Esther Vilar must not listen to country music, or if she does, she only listens to that modern garbage that has nothing to do with rural Americans. If she did, she’d know women (like Miranda Lambert) have strong emotional responses to life and love. Vilar’s probably never been in love either, and that’s the big difference between her and the men she’s trying to reach with her God-awful book: “The Manipulated Man.”
We’re supposed to think she’s a whistle-blower. Men finally get the inside scoop on what women are thinking. (She’s certainly not trying to convince anyone by using scientific data because the book doesn’t have a single footnote and cites no statistics. No, we’re supposed to take her authority as an insider for granted, on account of her being a woman.)
When an attractive girl pulls up next to us on the highway and offers a characteristically feminine grin, she’s not a fellow companion in the game of life, admiring the air of masculinity we give off (with the aid of our sports car). Oh no! According to Vilar, something more sinister is going on.
Vilar’s woman is an unsexed harpy preying on the male sex-drive, manipulating it to her own, wicked ends. Men (especially husbands) are nothing more than the willing slaves of a life-long whore, a creature with no emotional depth or capability for abstract thought; a creature with scant physical appeal (barring what she creates through hours of primping and priming); a creature who survives luxuriously by selling compliments and the occasional sexual favor.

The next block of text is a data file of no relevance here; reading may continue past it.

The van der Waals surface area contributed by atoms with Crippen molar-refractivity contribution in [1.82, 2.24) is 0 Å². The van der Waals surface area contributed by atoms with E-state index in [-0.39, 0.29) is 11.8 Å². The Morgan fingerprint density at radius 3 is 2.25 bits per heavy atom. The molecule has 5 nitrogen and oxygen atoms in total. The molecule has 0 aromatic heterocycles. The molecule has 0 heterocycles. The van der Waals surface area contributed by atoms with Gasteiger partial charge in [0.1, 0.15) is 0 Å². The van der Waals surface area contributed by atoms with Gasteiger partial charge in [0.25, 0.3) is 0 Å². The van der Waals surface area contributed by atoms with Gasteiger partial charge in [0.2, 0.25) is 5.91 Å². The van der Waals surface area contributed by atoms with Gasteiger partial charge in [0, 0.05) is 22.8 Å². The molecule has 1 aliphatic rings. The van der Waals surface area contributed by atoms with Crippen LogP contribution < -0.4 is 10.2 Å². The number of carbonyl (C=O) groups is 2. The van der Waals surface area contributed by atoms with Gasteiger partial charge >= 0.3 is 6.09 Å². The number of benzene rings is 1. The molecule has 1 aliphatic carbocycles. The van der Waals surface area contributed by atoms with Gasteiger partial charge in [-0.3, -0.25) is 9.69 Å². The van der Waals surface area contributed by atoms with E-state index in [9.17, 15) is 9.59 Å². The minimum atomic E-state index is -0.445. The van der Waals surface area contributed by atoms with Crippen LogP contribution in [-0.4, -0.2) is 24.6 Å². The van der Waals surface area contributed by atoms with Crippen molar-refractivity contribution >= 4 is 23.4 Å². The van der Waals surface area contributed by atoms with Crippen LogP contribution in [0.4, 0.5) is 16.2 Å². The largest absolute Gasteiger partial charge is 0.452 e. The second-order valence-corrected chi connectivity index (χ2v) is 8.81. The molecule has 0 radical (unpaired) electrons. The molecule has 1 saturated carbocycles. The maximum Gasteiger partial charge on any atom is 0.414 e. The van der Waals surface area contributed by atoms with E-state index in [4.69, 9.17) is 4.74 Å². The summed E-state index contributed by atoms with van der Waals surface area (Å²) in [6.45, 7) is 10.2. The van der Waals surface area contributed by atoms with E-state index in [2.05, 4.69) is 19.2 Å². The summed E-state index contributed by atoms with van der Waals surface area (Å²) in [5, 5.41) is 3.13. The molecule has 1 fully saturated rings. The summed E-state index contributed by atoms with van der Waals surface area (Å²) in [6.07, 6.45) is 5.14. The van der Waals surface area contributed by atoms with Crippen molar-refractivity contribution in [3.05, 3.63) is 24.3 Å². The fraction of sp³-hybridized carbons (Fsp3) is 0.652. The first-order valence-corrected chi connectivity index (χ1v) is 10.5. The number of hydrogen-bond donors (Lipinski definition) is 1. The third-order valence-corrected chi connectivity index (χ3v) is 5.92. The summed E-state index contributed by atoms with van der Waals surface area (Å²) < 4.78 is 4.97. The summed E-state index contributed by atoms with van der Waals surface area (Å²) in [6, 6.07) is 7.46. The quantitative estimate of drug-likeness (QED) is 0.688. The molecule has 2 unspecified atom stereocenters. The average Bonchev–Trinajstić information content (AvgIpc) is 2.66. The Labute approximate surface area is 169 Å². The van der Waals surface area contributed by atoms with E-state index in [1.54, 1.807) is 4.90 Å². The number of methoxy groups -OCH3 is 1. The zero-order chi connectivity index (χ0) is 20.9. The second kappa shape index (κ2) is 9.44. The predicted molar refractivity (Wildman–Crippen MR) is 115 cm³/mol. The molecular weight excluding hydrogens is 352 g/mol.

…with all apologies to the witch Vilar – she, despite her sex, has no clue what women are like. As a matter of fact, the more I think on it, the more convinced I am that the sexes are able to see each other clearer than they see themselves. Women are connoisseurs of men, and men of women. We’re designed to pay special attention to each other in ways that might give us the upper hand when it comes to analyzing our opposites. Women, especially, have an intuition for a man; they can tell immediately when we’re putting on airs, bluffing, or being otherwise dishonest (I know this for a fact, having had numerous schemes foiled by a watchful mother).
Why focus on all this?
Well, I was told once, by a scrawny young ex-Christian-turned-hipster, (with the initials of M.B. for those of you in the know), that if I read Vilar’s book, coupled with two others (Yockey and Spengler), that I would no longer be a Kinist, that I would reject my chivalry and take up with him in the “man-o-sphere” where he fornicates as often as possible with no regard for Holy writ.
He (and his comrades) are the only manipulated men here, as far as I can tell. Vilar is arrogant enough to suspect that men will fall for her ruse, despite her book’s constant harping on how intellectually superior we are to women; and yet, the entire time, she’s trying to “manipulate” us into rejecting traditional masculine roles, and free ourselves from these God-ordained boundaries. She wants men to give up our station as men, and become, like her: unsexed monsters.
Her book is, essentially, an attempt to make feminism sound appealing to men instead of repulsing us.
Whatever man believes her badly-written tripe has truly been “manipulated”.
I’ve read Vilar. I’ve faced the witch. And I’m still standing.